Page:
follow Dictionary.com

Today's Word of the Day means...

declamatory

[dih-klam-uh-tawr-ee, -tohr-ee] /dɪˈklæm əˌtɔr i, -ˌtoʊr i/
adjective
1.
pertaining to or characterized by declamation.
2.
merely oratorical or rhetorical; stilted:
a pompous, declamatory manner of speech.
Origin
1575-1585
1575-85; < Latin dēclāmātōrius, equivalent to dēclāmā(re) (see declaim) + -tōrius -tory1
Related forms
nondeclamatory, adjective
superdeclamatory, adjective
undeclamatory, adjective
Dictionary.com Unabridged
Based on the Random House Dictionary, © Random House, Inc. 2014.
Cite This Source
Examples for declamatory
  • Even when he is not angry, his baritone voice has a declamatory tone.
  • Of course, everyone turned to look at the stairs nearest them to see who was arriving with such declamatory aplomb.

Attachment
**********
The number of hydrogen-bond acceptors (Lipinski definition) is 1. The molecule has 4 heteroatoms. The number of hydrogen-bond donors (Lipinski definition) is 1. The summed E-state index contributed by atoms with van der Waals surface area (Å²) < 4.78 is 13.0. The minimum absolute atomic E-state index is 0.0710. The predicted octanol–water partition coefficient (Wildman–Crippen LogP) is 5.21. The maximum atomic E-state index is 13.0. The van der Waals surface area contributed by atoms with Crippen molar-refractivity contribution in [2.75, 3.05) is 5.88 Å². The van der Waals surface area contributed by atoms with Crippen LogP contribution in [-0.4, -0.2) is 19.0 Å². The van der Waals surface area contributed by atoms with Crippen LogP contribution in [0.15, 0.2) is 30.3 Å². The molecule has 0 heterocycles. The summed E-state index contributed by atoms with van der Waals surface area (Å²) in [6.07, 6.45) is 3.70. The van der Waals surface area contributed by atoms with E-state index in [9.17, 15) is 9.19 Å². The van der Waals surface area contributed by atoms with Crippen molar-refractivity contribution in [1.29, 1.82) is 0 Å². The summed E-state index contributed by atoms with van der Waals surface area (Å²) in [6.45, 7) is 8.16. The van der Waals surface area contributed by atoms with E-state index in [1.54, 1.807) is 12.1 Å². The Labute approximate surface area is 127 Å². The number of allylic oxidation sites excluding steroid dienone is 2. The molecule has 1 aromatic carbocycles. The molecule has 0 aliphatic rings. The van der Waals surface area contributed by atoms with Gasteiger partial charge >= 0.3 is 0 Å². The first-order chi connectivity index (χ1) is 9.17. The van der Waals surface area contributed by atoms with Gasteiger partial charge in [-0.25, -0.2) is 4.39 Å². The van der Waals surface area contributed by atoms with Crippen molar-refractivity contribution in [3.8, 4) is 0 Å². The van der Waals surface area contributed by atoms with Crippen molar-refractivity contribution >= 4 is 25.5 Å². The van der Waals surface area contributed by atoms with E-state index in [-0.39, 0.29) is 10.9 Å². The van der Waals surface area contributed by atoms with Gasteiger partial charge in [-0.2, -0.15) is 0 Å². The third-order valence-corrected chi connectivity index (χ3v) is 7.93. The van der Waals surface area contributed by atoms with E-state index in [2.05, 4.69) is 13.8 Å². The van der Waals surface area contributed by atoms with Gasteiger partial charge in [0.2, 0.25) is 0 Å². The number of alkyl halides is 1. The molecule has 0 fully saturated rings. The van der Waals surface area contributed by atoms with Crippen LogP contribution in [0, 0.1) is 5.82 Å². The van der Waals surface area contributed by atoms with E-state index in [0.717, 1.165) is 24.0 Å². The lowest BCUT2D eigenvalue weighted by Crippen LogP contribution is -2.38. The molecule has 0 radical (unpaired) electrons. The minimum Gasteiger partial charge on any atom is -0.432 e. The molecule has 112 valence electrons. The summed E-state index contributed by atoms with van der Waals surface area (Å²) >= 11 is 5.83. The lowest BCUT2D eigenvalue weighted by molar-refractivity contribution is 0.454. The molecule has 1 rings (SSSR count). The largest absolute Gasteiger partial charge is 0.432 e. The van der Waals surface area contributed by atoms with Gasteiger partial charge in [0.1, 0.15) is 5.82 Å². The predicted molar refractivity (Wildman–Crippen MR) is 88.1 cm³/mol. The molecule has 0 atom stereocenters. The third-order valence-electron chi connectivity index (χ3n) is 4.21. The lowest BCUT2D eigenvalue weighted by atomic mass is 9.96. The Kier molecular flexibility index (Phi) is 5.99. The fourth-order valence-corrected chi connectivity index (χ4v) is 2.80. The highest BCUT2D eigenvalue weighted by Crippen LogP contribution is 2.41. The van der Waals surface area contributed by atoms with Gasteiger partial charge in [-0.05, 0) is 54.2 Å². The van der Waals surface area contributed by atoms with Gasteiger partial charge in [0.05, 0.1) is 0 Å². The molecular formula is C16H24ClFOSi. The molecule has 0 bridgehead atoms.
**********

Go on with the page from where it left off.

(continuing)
• The declamatory nature of the dialogue doesn't add texture, nor does what is some of the strangest dubbing in movie history.
  • declamatory had clearly been deemed the night's official tone.
British Dictionary definitions for declamatory

declamatory

/dɪˈklæmətərɪ; -trɪ/
adjective
1.
relating to or having the characteristics of a declamation
2.
merely rhetorical; empty and bombastic
Derived Forms
declamatorily, adverb
Collins English Dictionary - Complete & Unabridged 2012 Digital Edition
© William Collins Sons & Co. Ltd. 1979, 1986 © HarperCollins
Publishers 1998, 2000, 2003, 2005, 2006, 2007, 2009, 2012
Cite This Source
Word Origin and History for declamatory
declamatory
1580s, from L. declamatorius, from declamatorem, noun of action from declamare (see declaim).
Online Etymology Dictionary, © 2010 Douglas Harper
Cite This Source

Word of The Day

Difficulty index for declamatory

Few English speakers likely know this word

Word Value for declamatory

19
0
Scrabble Words With Friends

Quotes with declamatory